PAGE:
The Starry Night, 233

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When it works

10/28/2022. Tracking collimation, everything
seems to have come together very nicely. The multi-star guiding in PHD2 is superb. That and the reasonably well-aligned A-P mount are giving me guiding in the 0.4 arc second range.

Among the subjects persued during this spell of good weather: a more complete LBN 332, a much-improved M33, stars in M31, the soap bubble, the Bubble Nebula, and a small planetary nebula hiding out in the starfields of Cygnus.

I used Starizona's Ideal Exposure Calculator and several recent efforts to decide (1) I've been exposing too long in L, R, and B, and (2) not long enough in H-a. O-iii is its own damn problem, and that will be worked out soon. I adopted 60s at unity gain for broadband imaging and 600s at unity gain for H-a. Those new norms replace 180s at unity for broadband and 180s and 300s at high gain for narrowband. For H-a, 900s might be even better. I was concerned that differential flexure between the guide camera and the imaging camera might be a problem on the long side of 300s, but 600s seems fine. A block of substanial foam provides some extra support under the guide camera; it does no harm and it seems like a good idea. Note that the 600s dark is not behaving (it acts as if there was a light leak during acquisition, which seems unlikely, but there you go). In the meantime, the ASI1600MM is so electronically quiet that a 180s dark takes care of most of the need. Still, that needs to be solved.

Exposure details are provided below each preview. All data comes from an ASI1600MM camera behind the 10-inch R-C at an EFL of 1200mm (F4.8). As usual, I'm pushing most of the data just that little bit too far, especially on the left edge of the histogram.

Click any image to revel in bigness:


47x180s + 157x300s H-a (15h 26m)


166x180s L, 10x180s R, 10x180s B, synthetic G (9hr 18m)
starless blend and self-masked


ngc206NGC 206, stars in M31
183x180s L (9hr 12m)


NGC 7635
NGC 7635
137x300s H-a (11hr 15m)


The Soap Bubble near the Crescent Nebula in Cygnus
66x300s + 60x180s (9hr 30m)


NGC 6894
20x60s R, 20x60s B, 60x60s L (1hr 40m)


In some of these, I've used the Starnet process in Pixinsight to remove stars, leaned on the nebulae, and then put the stars back. I need to practice and refine how I think of that step. It can produce some nasty dark ringing and some nonsensical histograms.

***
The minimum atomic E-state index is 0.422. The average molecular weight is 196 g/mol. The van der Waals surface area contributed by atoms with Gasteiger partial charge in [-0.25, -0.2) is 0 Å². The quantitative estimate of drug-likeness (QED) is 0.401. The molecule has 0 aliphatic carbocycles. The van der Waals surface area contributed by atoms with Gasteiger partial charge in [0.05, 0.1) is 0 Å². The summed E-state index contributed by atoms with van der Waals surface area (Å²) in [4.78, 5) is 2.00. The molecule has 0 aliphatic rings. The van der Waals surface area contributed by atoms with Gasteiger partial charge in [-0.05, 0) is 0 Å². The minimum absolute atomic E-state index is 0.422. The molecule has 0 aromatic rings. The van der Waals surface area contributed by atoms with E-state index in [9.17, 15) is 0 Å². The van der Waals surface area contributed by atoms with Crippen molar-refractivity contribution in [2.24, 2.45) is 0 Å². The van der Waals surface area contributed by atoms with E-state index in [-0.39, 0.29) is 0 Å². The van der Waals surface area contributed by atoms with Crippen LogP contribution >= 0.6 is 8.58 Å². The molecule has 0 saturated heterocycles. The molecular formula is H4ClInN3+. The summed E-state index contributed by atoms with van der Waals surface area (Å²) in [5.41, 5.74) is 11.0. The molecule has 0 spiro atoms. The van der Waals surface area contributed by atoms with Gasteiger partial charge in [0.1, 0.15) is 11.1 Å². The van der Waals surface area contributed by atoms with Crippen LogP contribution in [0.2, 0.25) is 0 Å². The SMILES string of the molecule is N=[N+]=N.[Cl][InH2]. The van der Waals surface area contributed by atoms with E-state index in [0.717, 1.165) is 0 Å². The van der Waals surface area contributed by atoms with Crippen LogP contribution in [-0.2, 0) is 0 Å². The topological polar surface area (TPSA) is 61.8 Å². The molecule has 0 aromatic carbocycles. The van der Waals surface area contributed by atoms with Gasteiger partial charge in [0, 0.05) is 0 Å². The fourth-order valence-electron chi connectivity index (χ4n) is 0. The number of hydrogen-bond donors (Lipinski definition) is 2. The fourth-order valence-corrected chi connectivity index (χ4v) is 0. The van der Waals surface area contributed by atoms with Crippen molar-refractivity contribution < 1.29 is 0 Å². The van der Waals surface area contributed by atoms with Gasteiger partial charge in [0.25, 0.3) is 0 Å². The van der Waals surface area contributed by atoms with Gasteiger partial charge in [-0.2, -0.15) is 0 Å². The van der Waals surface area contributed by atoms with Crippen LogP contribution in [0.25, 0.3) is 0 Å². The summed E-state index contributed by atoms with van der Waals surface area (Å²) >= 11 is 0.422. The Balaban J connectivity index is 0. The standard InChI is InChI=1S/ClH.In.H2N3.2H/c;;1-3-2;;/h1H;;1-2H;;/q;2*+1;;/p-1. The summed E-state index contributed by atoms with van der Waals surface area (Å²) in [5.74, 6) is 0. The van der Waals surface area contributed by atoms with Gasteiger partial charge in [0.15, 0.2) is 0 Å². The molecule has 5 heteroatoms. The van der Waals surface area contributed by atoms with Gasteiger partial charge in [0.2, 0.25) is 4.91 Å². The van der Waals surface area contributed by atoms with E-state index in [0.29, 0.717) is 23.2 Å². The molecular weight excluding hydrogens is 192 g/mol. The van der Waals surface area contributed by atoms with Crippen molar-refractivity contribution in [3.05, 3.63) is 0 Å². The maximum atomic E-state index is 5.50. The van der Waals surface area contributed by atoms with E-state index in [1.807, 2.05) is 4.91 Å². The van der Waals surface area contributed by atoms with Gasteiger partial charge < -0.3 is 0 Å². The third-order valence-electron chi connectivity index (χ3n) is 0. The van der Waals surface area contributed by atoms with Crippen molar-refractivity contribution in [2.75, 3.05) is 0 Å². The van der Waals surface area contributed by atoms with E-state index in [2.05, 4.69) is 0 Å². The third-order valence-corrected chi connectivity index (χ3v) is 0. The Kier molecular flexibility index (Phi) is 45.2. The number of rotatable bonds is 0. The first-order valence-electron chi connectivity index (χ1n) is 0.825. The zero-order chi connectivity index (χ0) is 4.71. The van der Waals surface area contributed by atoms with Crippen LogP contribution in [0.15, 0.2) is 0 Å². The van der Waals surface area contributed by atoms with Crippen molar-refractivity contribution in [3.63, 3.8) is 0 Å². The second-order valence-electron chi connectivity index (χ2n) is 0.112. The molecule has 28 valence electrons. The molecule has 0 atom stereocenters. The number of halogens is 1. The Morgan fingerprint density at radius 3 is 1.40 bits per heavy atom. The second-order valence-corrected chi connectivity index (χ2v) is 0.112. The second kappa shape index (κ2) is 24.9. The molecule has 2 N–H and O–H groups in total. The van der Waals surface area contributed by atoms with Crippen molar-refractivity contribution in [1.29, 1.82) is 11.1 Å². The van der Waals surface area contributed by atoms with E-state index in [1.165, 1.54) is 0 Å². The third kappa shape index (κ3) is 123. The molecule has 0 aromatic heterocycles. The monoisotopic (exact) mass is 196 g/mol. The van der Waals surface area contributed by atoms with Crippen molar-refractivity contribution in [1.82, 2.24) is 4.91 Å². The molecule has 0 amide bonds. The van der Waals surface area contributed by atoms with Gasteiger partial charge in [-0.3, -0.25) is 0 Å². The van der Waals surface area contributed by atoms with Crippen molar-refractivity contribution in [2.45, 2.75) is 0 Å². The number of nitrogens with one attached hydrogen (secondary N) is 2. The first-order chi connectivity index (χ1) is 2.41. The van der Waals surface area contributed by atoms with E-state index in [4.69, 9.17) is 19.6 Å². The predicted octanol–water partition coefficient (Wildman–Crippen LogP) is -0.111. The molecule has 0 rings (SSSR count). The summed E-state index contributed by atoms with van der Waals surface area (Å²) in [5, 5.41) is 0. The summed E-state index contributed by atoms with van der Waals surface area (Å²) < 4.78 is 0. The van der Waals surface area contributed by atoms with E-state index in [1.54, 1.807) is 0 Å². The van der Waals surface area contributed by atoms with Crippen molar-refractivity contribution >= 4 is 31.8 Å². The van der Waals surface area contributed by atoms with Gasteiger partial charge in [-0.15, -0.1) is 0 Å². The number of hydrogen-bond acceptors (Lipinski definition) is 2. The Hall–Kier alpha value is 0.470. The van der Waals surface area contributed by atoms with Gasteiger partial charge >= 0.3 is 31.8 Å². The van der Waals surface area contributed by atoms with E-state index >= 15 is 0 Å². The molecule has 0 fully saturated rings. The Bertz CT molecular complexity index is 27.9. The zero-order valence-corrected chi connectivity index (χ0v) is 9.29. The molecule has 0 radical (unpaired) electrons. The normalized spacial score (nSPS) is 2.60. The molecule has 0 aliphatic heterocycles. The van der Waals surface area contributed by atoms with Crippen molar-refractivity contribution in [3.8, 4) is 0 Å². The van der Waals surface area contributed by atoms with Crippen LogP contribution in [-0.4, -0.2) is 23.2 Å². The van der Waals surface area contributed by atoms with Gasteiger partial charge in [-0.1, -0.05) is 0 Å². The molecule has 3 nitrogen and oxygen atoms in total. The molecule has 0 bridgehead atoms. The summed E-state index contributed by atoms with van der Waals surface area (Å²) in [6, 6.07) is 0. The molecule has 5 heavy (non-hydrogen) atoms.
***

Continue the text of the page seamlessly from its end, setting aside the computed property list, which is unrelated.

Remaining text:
Also, the "shadows and highlights" adjustment in Photoshop is a new-to-me tool which worked well on, for example, the soap bubble image. Practice, Mister. Practice.


The distance modulus of M33 is 24.9. A star as bright as the Sun would be 24.9 + 4.8 ~ 30th magnitude that far away. The faintest stars in this photo are between 19th and 20th magnitude. Stars in M33 more than 10,000x brighter than the Sun are visible, and those 50 - 100,000x brighter than the Sun shine clearly. For a challenging BOTE, calculate how many stars in M33 are at least as bright as that.

The DM to M31 and its embedded starcloud NGC 206 is 24.4, and that photo above goes to about 20th magnitude. It includes several globular clusters. A few can be identified from their appearance, and many more can be picked out by reference to a specialized dataset in Guide software, especially at the original full-resolution of the photo. Some recent work, including the NGC 206 and M33 photos on this page, revisit compositions of photos from the 1930s made with the 100-inch Hooker telescope on Mount Wilson. For example, see plate XXXVII in The Stars in Their Courses by Sir James Jeans. That instrument collects about 100x as much light as mine, a difference that has pretty much been made up by a century of technological progress. I really can't quite imagine what it took to get that deep a photo on glass plates.


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My deep-sky photos are made with a variety of sensors and optics. Deepest images come now from a ZWO ASI1600MM Cooled Pro CMOS camera, an ASIair (model 1) and sometimes one of several laptops. A good many images come from an unmodded Canon 6D but a lot more will be coming from an R6. Video and video extracts begin in a Canon EOS M, usually running in crop mode via Magic Lantern firmware (but the 6D and especially the R6 will probably see more use). Telescopes include an AT10RC, an Orion 10" F4 Newtonian, and a pair of apochromats: a TMB92SS and a AT65EDQ. A very early Astro-Physics 5" F6 gets some use, too. So do lots of camera lenses on both the ASI1600 and on the Canons. A solar Frankenscope made using a 90mm F10 Orion achromat and the etalon, relay optics, and focuser from a Lunt 60 feeding a small ZWO camera will see more action as the Sun comes back to life (Autostakkart!3 is my current fav for image stacking). Mounts include an iOpton SkyTracker (original model), a bargain LXD-55, a Losmandy G11 (492 Digital Drive), and an Astro-Physics Mach1. PixInsight does most of the heavy lifting; Photoshop polishes. Some of the toys are more or less permanently based in New Mexico. I desperately hope to get back soon.







                   © 2022, David Cortner